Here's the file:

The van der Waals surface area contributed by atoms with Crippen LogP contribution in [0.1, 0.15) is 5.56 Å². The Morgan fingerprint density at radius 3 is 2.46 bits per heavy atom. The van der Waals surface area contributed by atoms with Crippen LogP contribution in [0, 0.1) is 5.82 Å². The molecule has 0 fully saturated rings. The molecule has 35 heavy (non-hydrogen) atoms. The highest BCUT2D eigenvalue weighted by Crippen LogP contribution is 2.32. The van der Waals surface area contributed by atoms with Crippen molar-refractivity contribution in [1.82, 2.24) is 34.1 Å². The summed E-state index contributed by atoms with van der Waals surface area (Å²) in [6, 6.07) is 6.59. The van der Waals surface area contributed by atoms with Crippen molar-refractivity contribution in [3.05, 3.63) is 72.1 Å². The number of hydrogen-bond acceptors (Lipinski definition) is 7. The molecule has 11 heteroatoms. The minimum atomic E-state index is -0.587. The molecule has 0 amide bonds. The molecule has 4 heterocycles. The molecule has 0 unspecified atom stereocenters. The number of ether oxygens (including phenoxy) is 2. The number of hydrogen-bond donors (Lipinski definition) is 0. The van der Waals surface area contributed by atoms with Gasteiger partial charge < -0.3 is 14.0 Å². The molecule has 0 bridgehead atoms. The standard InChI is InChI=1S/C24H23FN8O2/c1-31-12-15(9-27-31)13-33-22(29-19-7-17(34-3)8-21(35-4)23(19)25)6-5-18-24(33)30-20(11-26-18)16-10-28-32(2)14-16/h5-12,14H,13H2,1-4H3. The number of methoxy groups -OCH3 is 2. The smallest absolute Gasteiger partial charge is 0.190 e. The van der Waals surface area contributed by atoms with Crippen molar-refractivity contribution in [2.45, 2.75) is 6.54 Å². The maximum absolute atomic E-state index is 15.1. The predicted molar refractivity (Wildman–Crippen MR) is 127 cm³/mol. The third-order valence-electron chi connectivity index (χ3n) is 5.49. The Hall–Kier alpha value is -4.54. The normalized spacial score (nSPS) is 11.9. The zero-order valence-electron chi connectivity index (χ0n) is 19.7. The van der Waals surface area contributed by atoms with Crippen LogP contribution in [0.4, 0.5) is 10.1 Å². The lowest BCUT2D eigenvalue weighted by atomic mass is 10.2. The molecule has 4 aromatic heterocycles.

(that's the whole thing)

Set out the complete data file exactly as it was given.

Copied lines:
The van der Waals surface area contributed by atoms with Crippen LogP contribution in [0.1, 0.15) is 5.56 Å². The Morgan fingerprint density at radius 3 is 2.46 bits per heavy atom. The van der Waals surface area contributed by atoms with Crippen LogP contribution in [0, 0.1) is 5.82 Å². The molecule has 0 fully saturated rings. The molecule has 35 heavy (non-hydrogen) atoms. The highest BCUT2D eigenvalue weighted by Crippen LogP contribution is 2.32. The van der Waals surface area contributed by atoms with Crippen molar-refractivity contribution in [1.82, 2.24) is 34.1 Å². The summed E-state index contributed by atoms with van der Waals surface area (Å²) in [6, 6.07) is 6.59. The van der Waals surface area contributed by atoms with Crippen molar-refractivity contribution in [3.05, 3.63) is 72.1 Å². The number of hydrogen-bond acceptors (Lipinski definition) is 7. The molecule has 11 heteroatoms. The minimum atomic E-state index is -0.587. The molecule has 0 amide bonds. The molecule has 4 heterocycles. The molecule has 0 unspecified atom stereocenters. The number of ether oxygens (including phenoxy) is 2. The number of hydrogen-bond donors (Lipinski definition) is 0. The van der Waals surface area contributed by atoms with Gasteiger partial charge < -0.3 is 14.0 Å². The molecule has 0 bridgehead atoms. The standard InChI is InChI=1S/C24H23FN8O2/c1-31-12-15(9-27-31)13-33-22(29-19-7-17(34-3)8-21(35-4)23(19)25)6-5-18-24(33)30-20(11-26-18)16-10-28-32(2)14-16/h5-12,14H,13H2,1-4H3. The number of methoxy groups -OCH3 is 2. The smallest absolute Gasteiger partial charge is 0.190 e. The van der Waals surface area contributed by atoms with Crippen molar-refractivity contribution in [2.45, 2.75) is 6.54 Å². The maximum absolute atomic E-state index is 15.1. The predicted molar refractivity (Wildman–Crippen MR) is 127 cm³/mol. The third-order valence-electron chi connectivity index (χ3n) is 5.49. The Hall–Kier alpha value is -4.54. The normalized spacial score (nSPS) is 11.9. The zero-order valence-electron chi connectivity index (χ0n) is 19.7. The van der Waals surface area contributed by atoms with Crippen LogP contribution in [0.4, 0.5) is 10.1 Å². The lowest BCUT2D eigenvalue weighted by atomic mass is 10.2. The molecule has 4 aromatic heterocycles.